The turmeric cult probably reached its peak with the golden milk. But all that glitters is not gold. “Ökotest” tested 21 ground turmeric. The result is sobering.
The good news first: turmeric is an all-rounder in the kitchen. With its aromatic smell and slightly sharp taste, the spice is suitable for giving fish, poultry and stews an oriental touch. Turmeric is also considered a health booster. However, if you go by the “Ökotest”, many products fail. Above all, ground turmeric can actually be forgotten. Only the product from Dennree (1.99 euros per 50 g), which bears the Naturland organic seal, achieves the top rating of “very good”. One of 21 products. Two are still “satisfactory”, but the rest falls through mercilessly.
On the one hand, this is due to the excessive exposure to mineral oil components, on the other hand, because of pesticides in the products and the discovery of carcinogenic benzoapyrene. This can be found in the organic product Sonnentor (2.99 euros). The ground turmeric from Alnatura, Aldi Nord and TRS (which is often found in Asian shops) received the worst grade of “insufficient”.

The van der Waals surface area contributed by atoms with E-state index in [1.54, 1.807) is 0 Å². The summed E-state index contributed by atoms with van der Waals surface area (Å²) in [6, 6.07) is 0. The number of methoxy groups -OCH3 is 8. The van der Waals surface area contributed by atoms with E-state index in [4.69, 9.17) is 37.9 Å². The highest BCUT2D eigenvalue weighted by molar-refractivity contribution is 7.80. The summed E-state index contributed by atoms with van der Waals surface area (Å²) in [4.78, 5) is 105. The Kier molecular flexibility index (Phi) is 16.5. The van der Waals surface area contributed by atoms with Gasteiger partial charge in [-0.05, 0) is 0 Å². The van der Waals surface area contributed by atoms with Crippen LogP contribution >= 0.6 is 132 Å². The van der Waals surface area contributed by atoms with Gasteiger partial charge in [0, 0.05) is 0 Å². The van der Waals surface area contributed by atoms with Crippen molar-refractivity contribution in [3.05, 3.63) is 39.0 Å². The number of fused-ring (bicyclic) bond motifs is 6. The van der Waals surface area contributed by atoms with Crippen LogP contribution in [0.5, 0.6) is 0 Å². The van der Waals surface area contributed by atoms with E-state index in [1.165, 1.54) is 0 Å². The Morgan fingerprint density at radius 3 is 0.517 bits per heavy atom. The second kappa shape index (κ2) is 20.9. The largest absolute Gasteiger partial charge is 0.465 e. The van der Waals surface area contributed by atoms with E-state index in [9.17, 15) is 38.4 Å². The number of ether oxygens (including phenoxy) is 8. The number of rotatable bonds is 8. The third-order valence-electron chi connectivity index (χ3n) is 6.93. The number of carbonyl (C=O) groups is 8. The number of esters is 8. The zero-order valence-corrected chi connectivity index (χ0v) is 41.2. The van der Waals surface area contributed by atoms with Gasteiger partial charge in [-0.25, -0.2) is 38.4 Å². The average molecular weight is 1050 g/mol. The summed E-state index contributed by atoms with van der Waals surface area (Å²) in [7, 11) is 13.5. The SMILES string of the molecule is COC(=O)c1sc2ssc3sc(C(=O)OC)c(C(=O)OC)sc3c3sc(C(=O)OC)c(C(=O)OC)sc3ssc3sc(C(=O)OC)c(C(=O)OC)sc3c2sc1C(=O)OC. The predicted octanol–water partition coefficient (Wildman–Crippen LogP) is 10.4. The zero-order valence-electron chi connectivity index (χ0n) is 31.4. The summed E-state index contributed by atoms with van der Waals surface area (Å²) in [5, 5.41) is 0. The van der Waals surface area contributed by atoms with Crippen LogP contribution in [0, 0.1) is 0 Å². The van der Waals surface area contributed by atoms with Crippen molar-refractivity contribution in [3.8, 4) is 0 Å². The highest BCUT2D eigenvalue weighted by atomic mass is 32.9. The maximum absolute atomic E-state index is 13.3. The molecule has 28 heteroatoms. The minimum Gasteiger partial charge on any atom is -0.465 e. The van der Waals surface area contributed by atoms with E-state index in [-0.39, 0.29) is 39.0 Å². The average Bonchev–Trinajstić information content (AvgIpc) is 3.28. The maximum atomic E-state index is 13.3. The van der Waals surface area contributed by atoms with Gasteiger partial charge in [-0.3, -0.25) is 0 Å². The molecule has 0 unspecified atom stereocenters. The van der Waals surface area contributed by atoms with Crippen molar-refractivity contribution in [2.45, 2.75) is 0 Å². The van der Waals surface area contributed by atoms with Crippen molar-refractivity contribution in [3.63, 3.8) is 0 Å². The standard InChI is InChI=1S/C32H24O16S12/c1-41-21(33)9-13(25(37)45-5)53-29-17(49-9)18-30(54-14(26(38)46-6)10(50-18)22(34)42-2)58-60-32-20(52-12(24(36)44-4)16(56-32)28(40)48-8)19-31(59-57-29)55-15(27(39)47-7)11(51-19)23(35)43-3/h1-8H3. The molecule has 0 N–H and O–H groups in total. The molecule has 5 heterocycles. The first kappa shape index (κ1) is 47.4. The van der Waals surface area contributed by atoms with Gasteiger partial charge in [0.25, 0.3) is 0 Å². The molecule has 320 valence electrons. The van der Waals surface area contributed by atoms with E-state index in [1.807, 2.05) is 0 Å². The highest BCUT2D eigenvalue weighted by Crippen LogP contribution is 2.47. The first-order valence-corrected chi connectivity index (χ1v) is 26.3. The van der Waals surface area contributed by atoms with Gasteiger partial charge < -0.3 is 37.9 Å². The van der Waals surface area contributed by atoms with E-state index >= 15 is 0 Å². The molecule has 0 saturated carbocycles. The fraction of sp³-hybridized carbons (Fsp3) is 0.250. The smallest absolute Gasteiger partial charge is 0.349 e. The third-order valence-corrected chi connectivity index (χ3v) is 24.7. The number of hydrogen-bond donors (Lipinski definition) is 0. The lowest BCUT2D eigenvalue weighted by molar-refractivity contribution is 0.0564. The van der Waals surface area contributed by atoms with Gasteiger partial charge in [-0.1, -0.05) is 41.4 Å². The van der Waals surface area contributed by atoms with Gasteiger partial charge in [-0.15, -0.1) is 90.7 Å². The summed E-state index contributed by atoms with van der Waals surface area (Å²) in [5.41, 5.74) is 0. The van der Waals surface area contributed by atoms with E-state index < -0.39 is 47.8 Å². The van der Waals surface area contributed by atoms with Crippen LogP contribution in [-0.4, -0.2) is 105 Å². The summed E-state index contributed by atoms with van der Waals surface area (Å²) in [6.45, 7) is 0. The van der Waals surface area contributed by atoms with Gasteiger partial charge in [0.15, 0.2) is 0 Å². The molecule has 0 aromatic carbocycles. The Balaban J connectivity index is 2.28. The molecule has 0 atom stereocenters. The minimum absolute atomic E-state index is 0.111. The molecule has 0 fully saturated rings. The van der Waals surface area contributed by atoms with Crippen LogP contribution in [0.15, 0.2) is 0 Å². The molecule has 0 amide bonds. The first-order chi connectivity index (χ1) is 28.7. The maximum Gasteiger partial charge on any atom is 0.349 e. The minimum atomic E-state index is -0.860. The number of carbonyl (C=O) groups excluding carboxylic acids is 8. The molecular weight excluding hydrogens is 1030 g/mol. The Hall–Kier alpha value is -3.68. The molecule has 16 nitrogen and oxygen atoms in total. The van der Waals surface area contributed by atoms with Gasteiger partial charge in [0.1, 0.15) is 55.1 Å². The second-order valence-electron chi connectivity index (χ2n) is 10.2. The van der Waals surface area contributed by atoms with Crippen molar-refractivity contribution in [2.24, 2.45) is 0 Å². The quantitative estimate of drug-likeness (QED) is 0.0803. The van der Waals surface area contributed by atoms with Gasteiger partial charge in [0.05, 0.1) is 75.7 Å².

Norma takes tested batches directly from the sale
The providers are well aware of the problem, as “Ökotest” writes. They speak of a “ubiquitous basic pollution of the raw material used”, and mineral oil residues also get into the spices via migration from jute bags that are used in the countries of origin. The dealers are already working on “minimization strategy”. Norma goes one step further: The result of “Ökotest” does not meet the high demands of the discounter, which is why the tested batch of this product was withdrawn from sale.
According to Statista, around 5700 tons of turmeric were imported to Germany in 2020. A decade ago it was only around 2000 tons. By far the most important supplier country is India. But the cultivation of local turmeric can also be successful: the first cultivation attempts were made in the horticultural center of the Hessen state agricultural enterprise. In the meantime, a “harvest quantity of high-quality rhizomes worth growing has formed.” Who knows if we will be able to consume German turmeric soon.
You can read the whole test here for a fee!